Had he lived, Thursday would’ve been the 34th birthday of rapper and activist Nipsey Hussle.
While there were no official public events scheduled to celebrate the occasion in Los Angeles, many fans and followers flocked to a strip mall at Crenshaw Boulevard and Slauson Avenue, the site of Hussle’s store, the Marathon Clothing.
“You know how when you go to Auntie’s house and nobody really knows what’s going on , but everybody pops up?” LaPaul Lane, 33, said Wednesday, standing in a parking lot near the strip mall.
“That’s what it is going to be like here,” explained Steve Barbee, 54, of L.A. Hood Life Tours. “Everybody knows it’s his birthday and they will be here. Everybody, within themselves, will make it an event.”
And that is exactly what people did.
On Thursday morning, dozens of people came to South L.A. to remember Hussle. His music boomed from speakers that people were carrying and from cars that rolled by with the windows down. Fans from across the country headed to an alley off the strip mall and took turns posing for selfies in front of two larger-than-life murals on the wall of a Fatburger.
Community activist Najee Ali and about half a dozen others also gathered in a parking lot, clasping white and blue balloons that bobbed in the breeze.
“We’re here to commemorate the birthday of Nipsey Hussle and, while we respect the family wishes that they mourn and celebrate him privately, the community is also in continued mourning,” Ali said. “We wanted to have something for community members to come out and pay tribute to somebody we truly loved.”
The group released the balloons one at a time. The wind lifted them “to the sky, all the way to heaven so they can reach to him,” Tommikco Brown said.
Later, a plane flew over Hussle’s Hyde Park neighborhood towing a banner with his picture and the logo of his record label, All Money In. Several fans looked up and pointed their phones toward the sky to take photos and video.
Hussle’s family turned down proposals for a public celebration, choosing instead to mourn privately, David Gross, a family friend and Hussle’s business partner, told The Times. But visitors can no longer take pictures outside the store where Hussle was living out his dreams.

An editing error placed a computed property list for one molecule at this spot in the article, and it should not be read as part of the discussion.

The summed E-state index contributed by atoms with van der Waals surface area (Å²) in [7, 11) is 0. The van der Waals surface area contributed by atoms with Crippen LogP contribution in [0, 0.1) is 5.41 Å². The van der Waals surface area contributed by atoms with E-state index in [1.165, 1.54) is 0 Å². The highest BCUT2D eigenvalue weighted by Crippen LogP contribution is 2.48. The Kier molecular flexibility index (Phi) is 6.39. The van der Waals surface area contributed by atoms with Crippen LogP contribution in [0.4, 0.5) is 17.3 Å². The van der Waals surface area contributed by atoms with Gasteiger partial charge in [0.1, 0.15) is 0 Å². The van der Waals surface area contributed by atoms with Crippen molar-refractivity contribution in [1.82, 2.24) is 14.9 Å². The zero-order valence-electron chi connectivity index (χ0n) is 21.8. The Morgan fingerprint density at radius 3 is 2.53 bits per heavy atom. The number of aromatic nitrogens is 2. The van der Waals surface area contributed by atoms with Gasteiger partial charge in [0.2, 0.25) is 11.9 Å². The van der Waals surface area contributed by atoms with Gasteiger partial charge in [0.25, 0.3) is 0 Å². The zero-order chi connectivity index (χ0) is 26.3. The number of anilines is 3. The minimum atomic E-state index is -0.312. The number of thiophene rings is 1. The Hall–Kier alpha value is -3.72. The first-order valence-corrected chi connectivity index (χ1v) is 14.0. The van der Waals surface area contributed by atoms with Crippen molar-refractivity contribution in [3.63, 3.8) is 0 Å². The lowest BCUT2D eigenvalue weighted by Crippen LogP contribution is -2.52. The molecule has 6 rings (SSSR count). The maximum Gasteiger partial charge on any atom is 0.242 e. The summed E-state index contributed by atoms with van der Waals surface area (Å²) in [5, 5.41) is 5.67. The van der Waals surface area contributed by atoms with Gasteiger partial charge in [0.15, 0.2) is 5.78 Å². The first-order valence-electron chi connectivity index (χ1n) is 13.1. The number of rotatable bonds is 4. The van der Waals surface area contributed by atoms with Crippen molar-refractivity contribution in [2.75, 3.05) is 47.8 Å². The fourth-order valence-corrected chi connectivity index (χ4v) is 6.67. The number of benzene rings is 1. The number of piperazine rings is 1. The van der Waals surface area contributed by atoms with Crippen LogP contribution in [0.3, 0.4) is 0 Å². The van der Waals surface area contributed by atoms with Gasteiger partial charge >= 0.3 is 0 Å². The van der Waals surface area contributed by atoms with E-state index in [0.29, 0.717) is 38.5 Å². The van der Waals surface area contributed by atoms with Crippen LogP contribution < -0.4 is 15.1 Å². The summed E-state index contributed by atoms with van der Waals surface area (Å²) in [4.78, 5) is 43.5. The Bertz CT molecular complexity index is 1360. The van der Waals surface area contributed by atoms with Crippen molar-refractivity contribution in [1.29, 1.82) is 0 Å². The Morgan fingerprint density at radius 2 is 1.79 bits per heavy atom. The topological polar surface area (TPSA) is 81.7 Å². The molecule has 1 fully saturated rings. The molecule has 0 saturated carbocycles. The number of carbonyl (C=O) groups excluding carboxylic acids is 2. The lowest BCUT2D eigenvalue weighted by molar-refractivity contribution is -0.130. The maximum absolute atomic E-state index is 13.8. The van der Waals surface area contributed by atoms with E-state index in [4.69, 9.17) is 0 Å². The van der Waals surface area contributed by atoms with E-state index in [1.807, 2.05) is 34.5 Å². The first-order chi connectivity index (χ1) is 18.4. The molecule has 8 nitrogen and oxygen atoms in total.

Earlier this month, an 8-foot-high fence wrapped with green fabric was erected around the parking lot and store in preparation for what the lot’s owner has said will be “Nipsey Hussle Tower.”
Members of the Nation of Islam said they would be on hand for 36 hours to provide security. And dozens of LAPD officers — in bikes, on cars and in a helicopter — were patrolling the area. There have been recent concerns about crime at the strip mall.
Hussle, born Ermias Asghedom, was killed in broad daylight outside of the Marathon Clothing store on March 31. Two other men were wounded in the shooting. Police have said he was killed over a personal dispute. Eric Holder, 29, has been charged with one count of murder, two counts of attempted murder and other charges.
Official and unofficial memorial services in the days after Hussle’s death drew thousands of mourners to South L.A. — at times becoming chaotic when rumors of gunfire prompted people to scatter and trample others.
City leaders called on those who gathered Thursday to be calm.
“I hope that individuals will respect Nipsey Hussle’s family’s wishes to mourn privately during this time,” L.A. City Councilman Marqueece Harris-Dawson said in a statement. “Grief is difficult and takes many forms. The best way for us to honor Nipsey’s legacy and what he stood for is to cherish and preserve our community.”
Demicha Lofton-Thomas, 48, of Hyde Park said that by remembering Hussle’s birthday, she was also honoring her own son, Gerrick Thomas, whom she lost to gun violence in 2016.
Hussle showed up at her son’s funeral service, a touching gesture that she said she will never forget.
“Nipsey came,” Lofton-Thomas said. “And now I honor him.”